3 Why Are Food Animals Far More Fertile Than Horses How Your Old Carrot Peels and Apple Cores Can Make You Healthier and Be Kind to the Planet Too

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How Your Old Carrot Peels and Apple Cores Can Make You Healthier and Be Kind to the Planet Too

You might think that throwing carrot peels and apple cores in the trash has no effect since they will decompose anyway. But even natural plant matter will last for years when sealed in a plastic bag and thrown in a landfill.

As a great example of community responsibility, the city of Seattle, WA offers free compost bins to all residents. This keeps over 800 million pounds of waste out of their landfills! Not only can you help keep your kitchen waste out of the landfill, but you can create nutrient-rich humus for your garden, whether it’s an acre or an old wine barrel in your backyard.

WHY SHOULD I COMPOST?

o Over 21 million tons of food waste is generated each year in the US. If this were composted, the greenhouse gases saved would be equivalent to taking over 2 million cars off the road.

o You will add valuable nutrients back to the soil and your garden will be healthier and your vegetables will be more nutritious for you and your family.

o You will save money by not having to buy garden soil and mulching materials, and it will save energy to transport those products to your store and your garden.

WHAT IS COMPOST?

When organic materials such as leaves, plant food scraps, manure and garden waste decompose in a controlled environment (your compost bin), a rich, fertile humus is created that will improve and fertilize your garden soil.

Your plants are much healthier because:

o nutrients are added

o drainage is greatly improved if your soil has a lot of clay in it

o if your soil is sandy, compost helps it retain water

If your compost pile is fresh, worms and insects will find their way into it and help turn your waste into food for your garden. But it helps to create the right conditions. Give these friendly animals enough air, water and food and they will be your garden’s best friends.

IS COMMERCIAL COMPOST THE SAME AS HOME MADE?

Homemade compost is better for microbes and nutrient diversity, but bagged compost provides organic matter and some microbes. Be aware that compost can be mostly water by weight.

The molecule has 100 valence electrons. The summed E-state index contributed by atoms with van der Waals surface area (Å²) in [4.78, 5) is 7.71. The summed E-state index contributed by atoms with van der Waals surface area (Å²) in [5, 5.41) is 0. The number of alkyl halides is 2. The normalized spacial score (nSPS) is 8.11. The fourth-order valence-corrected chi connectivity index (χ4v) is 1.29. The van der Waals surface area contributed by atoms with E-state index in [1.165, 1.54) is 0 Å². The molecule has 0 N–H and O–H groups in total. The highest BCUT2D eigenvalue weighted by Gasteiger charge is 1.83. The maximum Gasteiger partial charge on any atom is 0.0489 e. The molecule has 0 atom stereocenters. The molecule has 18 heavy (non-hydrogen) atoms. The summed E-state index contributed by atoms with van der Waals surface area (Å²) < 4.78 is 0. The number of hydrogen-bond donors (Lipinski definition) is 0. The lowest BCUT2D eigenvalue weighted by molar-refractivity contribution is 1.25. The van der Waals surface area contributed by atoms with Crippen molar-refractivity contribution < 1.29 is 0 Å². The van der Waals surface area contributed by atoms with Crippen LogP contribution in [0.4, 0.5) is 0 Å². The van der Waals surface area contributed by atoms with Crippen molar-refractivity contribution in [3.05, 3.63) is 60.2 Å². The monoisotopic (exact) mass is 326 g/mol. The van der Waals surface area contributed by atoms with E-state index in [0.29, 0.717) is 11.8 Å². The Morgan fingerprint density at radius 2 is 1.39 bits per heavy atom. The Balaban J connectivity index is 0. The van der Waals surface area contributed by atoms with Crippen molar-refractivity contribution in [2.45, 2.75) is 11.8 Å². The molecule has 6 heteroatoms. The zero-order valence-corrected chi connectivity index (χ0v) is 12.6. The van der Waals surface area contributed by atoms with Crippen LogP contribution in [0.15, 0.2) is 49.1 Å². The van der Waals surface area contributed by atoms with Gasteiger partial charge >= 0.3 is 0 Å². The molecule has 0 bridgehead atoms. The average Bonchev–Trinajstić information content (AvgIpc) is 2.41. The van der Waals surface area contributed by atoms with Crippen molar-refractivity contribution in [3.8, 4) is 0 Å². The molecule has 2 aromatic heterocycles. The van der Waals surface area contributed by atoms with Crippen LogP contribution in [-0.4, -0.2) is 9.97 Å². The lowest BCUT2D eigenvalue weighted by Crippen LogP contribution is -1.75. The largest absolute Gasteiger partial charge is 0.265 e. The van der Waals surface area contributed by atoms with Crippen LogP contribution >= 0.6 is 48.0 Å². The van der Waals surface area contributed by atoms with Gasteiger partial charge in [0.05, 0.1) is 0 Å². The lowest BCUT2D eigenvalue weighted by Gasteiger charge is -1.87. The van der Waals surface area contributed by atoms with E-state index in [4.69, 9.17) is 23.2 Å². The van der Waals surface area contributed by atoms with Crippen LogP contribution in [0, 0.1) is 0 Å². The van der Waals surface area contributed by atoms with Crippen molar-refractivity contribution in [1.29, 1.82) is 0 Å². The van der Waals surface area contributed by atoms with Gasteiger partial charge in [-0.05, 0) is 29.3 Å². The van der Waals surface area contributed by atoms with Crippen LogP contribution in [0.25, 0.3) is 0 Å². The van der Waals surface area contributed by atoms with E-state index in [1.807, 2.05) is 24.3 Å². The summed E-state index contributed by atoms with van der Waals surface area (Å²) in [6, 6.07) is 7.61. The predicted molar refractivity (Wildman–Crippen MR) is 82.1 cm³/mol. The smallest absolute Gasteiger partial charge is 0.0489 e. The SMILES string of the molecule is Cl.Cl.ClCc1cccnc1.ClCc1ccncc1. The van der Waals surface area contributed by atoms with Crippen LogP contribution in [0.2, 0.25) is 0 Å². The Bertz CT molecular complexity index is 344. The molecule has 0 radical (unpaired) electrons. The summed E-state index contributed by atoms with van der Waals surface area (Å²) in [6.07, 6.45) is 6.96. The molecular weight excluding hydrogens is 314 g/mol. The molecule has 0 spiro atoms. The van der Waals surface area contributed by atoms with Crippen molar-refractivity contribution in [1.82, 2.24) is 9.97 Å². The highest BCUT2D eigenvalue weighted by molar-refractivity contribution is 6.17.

If you have a large garden where the soil needs added nutrients, you may want to purchase inexpensive bags of composted manure or bulk fertilizer from a local commercial composter, then add your own compost as needed.

If you are buying compost, keep in mind that there are no regulatory requirements for bagged compost labelling. Grade A composted sewage sludge is probably the safest because it is the only type of compost that requires testing for heavy metals and pathogens before it is approved for sale to the public. Food waste is much more dangerous from a pathogen standpoint, as no testing is required.

WHAT IF I DON’T HAVE ENOUGH SPACE?

Even if you only have a small apartment balcony or back porch, you can compost in a plastic bin (about 18 gallon size or larger). Drill or drill holes about an inch or two from all sides, in the bottom and in the lid. Place it inside another slightly larger and shallower bin (under bed bins work well for this). Place some stones or bricks between the two so that there is a space for air to flow. Add your trash and shake the bin every couple of days. If you have room for two, you can add to one for a few months, then stop adding and start the second. Keep stirring occasionally until it turns brown, crumbly and earthy. You can use this compost for small balcony planters, or even for your house plants if you don’t have room for a large garden.

WHAT DOES MY COMPOST NEED TO THRIVE?

For excellent quality compost, mix materials high in nitrogen (such as clover, fresh grass clippings) and those high in carbon (such as dried leaves and straw). Moisture is provided by rain and fresh kitchen scraps, but you may need to add water to keep it moist. Turning or mixing the pile often provides oxygen.

Your compost needs to breathe:

Without enough air, your compost pile will decompose, but more slowly… and it will be much smellier! So make sure you have plenty of air space in your pile. Straw works great to keep the pile off the bed. If you don’t have access to straw, be sure to break up each pile and try to turn it regularly with a shovel or garden fork to fluff it up.

Your compost should drink: